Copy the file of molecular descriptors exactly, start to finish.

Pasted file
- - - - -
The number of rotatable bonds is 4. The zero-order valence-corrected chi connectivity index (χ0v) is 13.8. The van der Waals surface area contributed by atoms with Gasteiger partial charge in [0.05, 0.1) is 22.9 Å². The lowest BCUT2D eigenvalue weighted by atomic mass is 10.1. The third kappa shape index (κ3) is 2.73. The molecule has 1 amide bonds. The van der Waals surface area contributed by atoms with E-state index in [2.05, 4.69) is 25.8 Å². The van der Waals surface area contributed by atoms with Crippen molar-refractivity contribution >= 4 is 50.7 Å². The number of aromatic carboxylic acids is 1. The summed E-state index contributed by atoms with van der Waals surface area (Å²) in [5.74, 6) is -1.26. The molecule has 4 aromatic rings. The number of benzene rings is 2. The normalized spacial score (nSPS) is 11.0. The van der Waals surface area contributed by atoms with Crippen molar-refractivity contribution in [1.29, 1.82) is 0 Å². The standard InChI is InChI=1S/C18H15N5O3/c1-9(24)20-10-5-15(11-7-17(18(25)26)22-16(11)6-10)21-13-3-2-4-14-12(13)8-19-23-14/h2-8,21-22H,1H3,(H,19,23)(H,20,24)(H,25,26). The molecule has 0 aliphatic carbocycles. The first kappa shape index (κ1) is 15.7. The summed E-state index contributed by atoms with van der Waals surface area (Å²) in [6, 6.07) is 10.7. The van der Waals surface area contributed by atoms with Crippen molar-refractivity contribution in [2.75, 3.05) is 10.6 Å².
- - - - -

The number of rotatable bonds is 4. The zero-order valence-corrected chi connectivity index (χ0v) is 13.8. The van der Waals surface area contributed by atoms with Gasteiger partial charge in [0.05, 0.1) is 22.9 Å². The lowest BCUT2D eigenvalue weighted by atomic mass is 10.1. The third kappa shape index (κ3) is 2.73. The molecule has 1 amide bonds. The van der Waals surface area contributed by atoms with E-state index in [2.05, 4.69) is 25.8 Å². The van der Waals surface area contributed by atoms with Crippen molar-refractivity contribution >= 4 is 50.7 Å². The number of aromatic carboxylic acids is 1. The summed E-state index contributed by atoms with van der Waals surface area (Å²) in [5.74, 6) is -1.26. The molecule has 4 aromatic rings. The number of benzene rings is 2. The normalized spacial score (nSPS) is 11.0. The van der Waals surface area contributed by atoms with Crippen molar-refractivity contribution in [1.29, 1.82) is 0 Å². The standard InChI is InChI=1S/C18H15N5O3/c1-9(24)20-10-5-15(11-7-17(18(25)26)22-16(11)6-10)21-13-3-2-4-14-12(13)8-19-23-14/h2-8,21-22H,1H3,(H,19,23)(H,20,24)(H,25,26). The molecule has 0 aliphatic carbocycles. The first kappa shape index (κ1) is 15.7. The summed E-state index contributed by atoms with van der Waals surface area (Å²) in [6, 6.07) is 10.7. The van der Waals surface area contributed by atoms with Crippen molar-refractivity contribution in [2.75, 3.05) is 10.6 Å².